Sen. Bernie Sanders, the irascible Independent socialist from Vermont, is strongly hinting that he will challenge former Secretary of State Hillary Clinton for the Democratic nomination for president. That can’t be good news for Clinton.
No one, of course, thinks that Sanders could deny Clinton the 2016 Democratic nomination if she decides to go for it. And from the sound of her remarks to Iowa Democrats at a fundraising steak fry in Indianola, Iowa, over the weekend, she is indeed “baack” for another run for president.
But Sanders, 73, a one-time leftist student radical at the University of Chicago who launched his political career as mayor of Burlington, Vt., could be a pesky thorn in Clinton’s side in the early going of the Democratic primary contest, even if he doesn’t put a dent in her lead. And if he decides to mount an independent candidacy past primary season, he potentially could siphon off some of her liberal support in a tight general election campaign.
“The key decision is whether he runs as a Democrat, an Independent or both — leaving the party primaries at some point to strike out on his own,” Larry Sabato, a University of Virginia political scientist, told The Fiscal Times. “He may keep her further to the left that she’d like in the primaries, and then again in the general election.”
In short, his planned visit to Iowa in the coming weeks shouldn’t be taken lightly by Clinton forces.
Clinton’s potential problem is illustrated by the results of NBC News/Marist polls released in July: While Clinton would trounce Vice President Joe Biden or any other potential Democratic challengers in the primary, things would tighten up considerably for her in the general election campaign. For example, in the battleground state of Iowa, Clinton was tied with Sen. Rand Paul (R-KY), 45 percent to 45 percent, in a hypothetical matchup, while she led New Jersey Gov. Chris Christie by just one point, 44 percent to 43 percent. She held a slightly larger 46 percent to 42 percent lead over former Florida Gov. Jeb Bush.
In matchups in New Hampshire, Clinton led Paul by just three points and was ahead of Christie and Bush by five points.
With Sen. Elizabeth Warren (D-MA) adamant that she will not challenge Clinton in 2016, Sanders is arguably the strongest voice of Democrats on the far left. If Sanders decides to run as an independent, he could play spoiler and hurt Clinton by drawing away Democratic votes — not unlike what Ralph Nader did to Al Gore in the 2000 election when he ran as a Green Party candidate and helped elect George W. Bush president. “Sanders is no Ross Perot, who got 19 percent in November 1992, but I could see Sanders getting several percent in November, much like Ralph Nader did in 2000,” Sabato said.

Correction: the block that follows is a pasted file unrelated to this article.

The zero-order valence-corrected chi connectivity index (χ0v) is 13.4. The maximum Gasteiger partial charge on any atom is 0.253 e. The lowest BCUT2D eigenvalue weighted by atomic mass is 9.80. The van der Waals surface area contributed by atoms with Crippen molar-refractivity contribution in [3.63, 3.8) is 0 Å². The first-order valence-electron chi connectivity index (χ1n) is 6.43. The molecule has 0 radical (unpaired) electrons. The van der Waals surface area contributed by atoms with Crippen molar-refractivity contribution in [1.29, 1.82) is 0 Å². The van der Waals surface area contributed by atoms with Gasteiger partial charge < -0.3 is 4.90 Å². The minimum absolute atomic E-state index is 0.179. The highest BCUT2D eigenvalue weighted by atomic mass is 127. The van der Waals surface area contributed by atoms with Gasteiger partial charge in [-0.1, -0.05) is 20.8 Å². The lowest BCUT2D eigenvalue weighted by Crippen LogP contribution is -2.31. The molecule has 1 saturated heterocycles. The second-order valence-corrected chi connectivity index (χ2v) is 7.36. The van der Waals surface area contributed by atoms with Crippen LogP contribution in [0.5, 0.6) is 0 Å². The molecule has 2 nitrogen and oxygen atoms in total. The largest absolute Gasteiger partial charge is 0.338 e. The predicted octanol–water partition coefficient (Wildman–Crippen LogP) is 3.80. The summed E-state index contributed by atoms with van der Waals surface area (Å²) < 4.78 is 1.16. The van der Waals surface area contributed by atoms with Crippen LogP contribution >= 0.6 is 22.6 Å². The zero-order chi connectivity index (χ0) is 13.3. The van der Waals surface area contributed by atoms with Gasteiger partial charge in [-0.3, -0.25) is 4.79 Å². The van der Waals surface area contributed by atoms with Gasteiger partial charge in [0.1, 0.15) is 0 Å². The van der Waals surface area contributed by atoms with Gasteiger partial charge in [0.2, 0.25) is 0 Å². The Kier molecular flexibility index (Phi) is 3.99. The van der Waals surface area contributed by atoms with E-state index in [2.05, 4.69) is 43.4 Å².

Some experts think Sanders is more likely to run in the Democratic primaries as a way of pushing Clinton further to the left on her positions while burnishing his credentials as a possible running mate.
“My guess is that if Sanders runs, that what he will do is go into the Democratic primaries, and use it much more as a vehicle to try to pull Clinton to the left than act as a Ralph Nader-type spoiler in 20016,” said Norman Ornstein, a congressional and political expert with the American Enterprise Institute.
Sanders, a two-term independent senator who caucuses with the Democrats, insists he has no problems with Clinton personally, but that she may not be the change agent the country needs. “The issue is not Hillary. I’ve known Hillary Clinton for many years,” Sanders said over the weekend on NBC’s Meet the Press show. “I have a lot of respect for Hillary Clinton. The question is: At a time when so many people have seen a decline in their standard of living, when the wealthiest people and largest corporations are doing phenomenally well, the American people want change.”
He said that the public feels “profound anger” at both political parties, and that he would promote a message of change to try to appeal to angry middle-class voters who still are struggling economically five years after the Great Recession officially ended.
Sanders, who looks like a disheveled college professor with his unruly white hair and glasses, captured the national spotlight in December 2010 by delivering a marathon speech on the Senate floor vigorously opposing an extension of the Bush-era tax cuts for the wealthy. He endorsed the “Occupy Wall Street” protest movement in 2011, and recently, as chairman of the Veterans Affairs Committee, he helped design an overhaul of the scandal-ridden VA health care system.
On the campaign trail, Sanders could take advantage of a populist movement sweeping the Democratic Party — one that helped to catapult Warren, New York City Mayor Bill de Blasio and others into office.
Clinton enjoys widespread support within her party, although her appeal to liberals proved highly tenuous during her unsuccessful Democratic primary campaign against President Obama in 2008. In advance of her book tour last summer, Clinton sought to burnish her populist bona fides by warning that the country must “deal with the cancer of [income] inequality” and is facing another “Gilded Age of robber barons,” The Washington Post reported in late May.
But her subsequent comment in a televised interview that she and her husband, former President Bill Clinton, left the White House “dead broke” — when they subsequently made millions of dollars from book contracts and speeches — did nothing to discourage criticism from the left about Bill Clinton’s economic policies in the 1990s and the couple’s close ties to Wall Street. Nor has the left ever fully forgiven Hillary Clinton for her Senate vote in 2002 to authorize the Iraq war sought by Republican President George W. Bush — a vote that Obama handily exploited during their Democratic primary battles.
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